We spoke with artist & designer Bas Mantel about artificial intelligence, breaking his arm, palmistry and the mechanics of memory.
In a split second, fragments of images, texts, sounds, meanings and feelings will fall into its place into the context of the moment, of the now.
Your career is twofold – you work for the agency Kades-Kaden as well as your small independent label, Rev. Laboratories. What’s the correlation between these two? Can you illustrate this flow of creative effort in a chart or graph?
The relationship between Kades-Kaden and Rev. Laboratories mainly concerns their output and connection to art, film, music and text. The expressions of Kades-Kaden often come from projects I initiate myself and assignments from the cultural sector. Rev. Laboratories is the component in which the relation between music and graphic design/typography/collages is found.
Aagoo Records is another strong connection between these two practices. It’s run by my friend, the visual artist Alec Dartley. Alec provides me with all kinds of assignments, including sleeve design, advertorials and stop-motion clips. And my record label finds its output and releases in the Rev. Lab series, which is often a collaboration with Aagoo. It’s a series in which I curate and design, investigating the relation between graphic design, music, tone and sound.
I’m not a scientist in this field, but I usually look at the environment that surrounds me from a semantic viewpoint. Texts and typography give me mental meaning and cause an associative process – impulses that produce continuous activity in my brain. It’s a continuous flow.
My memory is often fragmented into bits and pieces. It’s organic. It’s not complete and clear all at once. In a split second, fragments of images, texts, sounds, meanings and feelings will fall into its place into the context of the moment, of the now.
We’re deeply interested in the minutiae of day-to-day life. Can you make a timeline of a typical day for you – from waking to going to sleep?
This is what July 3, 2017 looked like at the Mantel/Kades-Kaden/Rev. Laboratories HQ.
Alarm.8 7:10 AM
Wake up and shower.8 7:20 AM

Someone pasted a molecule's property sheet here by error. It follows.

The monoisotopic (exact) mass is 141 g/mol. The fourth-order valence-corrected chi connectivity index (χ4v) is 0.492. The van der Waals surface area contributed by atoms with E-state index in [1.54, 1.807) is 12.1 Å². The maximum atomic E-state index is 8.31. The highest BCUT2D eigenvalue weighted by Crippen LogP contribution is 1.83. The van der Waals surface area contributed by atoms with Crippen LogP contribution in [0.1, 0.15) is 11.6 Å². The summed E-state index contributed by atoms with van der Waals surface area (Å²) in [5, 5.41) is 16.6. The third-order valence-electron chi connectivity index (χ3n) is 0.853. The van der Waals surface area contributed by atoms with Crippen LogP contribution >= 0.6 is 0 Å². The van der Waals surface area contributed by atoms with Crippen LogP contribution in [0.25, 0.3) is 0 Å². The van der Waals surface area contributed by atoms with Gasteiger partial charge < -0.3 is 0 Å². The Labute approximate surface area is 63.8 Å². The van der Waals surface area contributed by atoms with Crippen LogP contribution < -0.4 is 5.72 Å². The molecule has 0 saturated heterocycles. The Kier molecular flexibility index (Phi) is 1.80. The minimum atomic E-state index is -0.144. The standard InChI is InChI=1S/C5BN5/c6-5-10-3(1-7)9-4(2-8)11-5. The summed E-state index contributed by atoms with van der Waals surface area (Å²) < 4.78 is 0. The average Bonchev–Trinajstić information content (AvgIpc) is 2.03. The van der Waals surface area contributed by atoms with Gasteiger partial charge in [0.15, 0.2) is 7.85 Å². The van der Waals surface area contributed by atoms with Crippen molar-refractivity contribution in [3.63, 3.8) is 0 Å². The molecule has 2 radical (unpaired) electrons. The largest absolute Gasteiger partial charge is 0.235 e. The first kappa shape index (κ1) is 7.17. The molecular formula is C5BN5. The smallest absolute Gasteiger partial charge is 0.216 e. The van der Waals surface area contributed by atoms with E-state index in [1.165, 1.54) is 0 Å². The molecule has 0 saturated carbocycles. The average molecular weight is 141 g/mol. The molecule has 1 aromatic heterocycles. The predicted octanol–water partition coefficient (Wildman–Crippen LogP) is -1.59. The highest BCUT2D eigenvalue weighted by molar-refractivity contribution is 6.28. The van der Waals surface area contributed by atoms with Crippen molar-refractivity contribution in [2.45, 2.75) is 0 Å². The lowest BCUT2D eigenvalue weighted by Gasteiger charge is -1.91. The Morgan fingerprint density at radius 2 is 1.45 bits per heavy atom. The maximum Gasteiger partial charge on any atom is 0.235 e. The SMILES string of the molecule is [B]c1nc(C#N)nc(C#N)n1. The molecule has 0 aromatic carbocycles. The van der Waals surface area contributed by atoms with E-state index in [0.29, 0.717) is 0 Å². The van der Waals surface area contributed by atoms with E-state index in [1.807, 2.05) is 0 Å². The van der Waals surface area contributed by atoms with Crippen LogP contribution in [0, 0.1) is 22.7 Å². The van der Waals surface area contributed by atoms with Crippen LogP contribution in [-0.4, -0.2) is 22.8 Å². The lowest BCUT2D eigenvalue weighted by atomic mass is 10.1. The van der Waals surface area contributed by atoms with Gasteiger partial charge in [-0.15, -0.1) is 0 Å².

Wake up our two sons, have breakfast and all the other rituals before taking them to school.8 8:30 AM
Take the boys to school.8 8:50 AM
Cycle to my studio, which takes approximately ten minutes.8 9:00 AM
Studio, coffee and talks with my friend, studiomate (and often Kades-Kaden collaborator) Martijn Couwenhoven.8 9:15 AM
Answer emails and do some administration where needed.8 9:45-10:00 AM
My first work project of the day, and more coffee.
Work project number two.8 1:30 PM
Lunch break. Mostly behind my computer.8 2:00 PM
Project one, two or three.8 4:00 PM
Call it a day at the studio. Commute via bicycle to school.8 4:15 PM
Collecting my sons from school.8 4:25 PM
Home, relaxing, playing, cooking, drawing, having fun – just being with my sons.
Evening & Night
Dinner time.8 6:30 PM
Family time.8 8:00 PM
Kids in bed.8 8:30 PM
Work a bit at home. Graphic design, painting, researching, reading and planning the next day.8 11:00/11:30 PM
TV, Netflix, Mubi or YouTube, usually to watch a film or documentary.8 12:30 AM
Style is about having an attitude, the ability to come close to yourself and to dare to allow intuition.
What’s your personal definition of style? Do you have it – or concern yourself with having it?
My personal definition of style is about having an attitude, the ability to come close to yourself and to dare to allow intuition. To me, these are important conditions for my design process. Basically, it does not matter which specific tools I use to create and design. It can be anything that most closely corresponds to what I want to convey, want to communicate. My graphic style is often described as raw, punk, “scissors and glue,” monochrome, dadaist and industrial. Personally, I never think of labeling and naming my work in order to have a style because it is personal and variable in its aesthetics.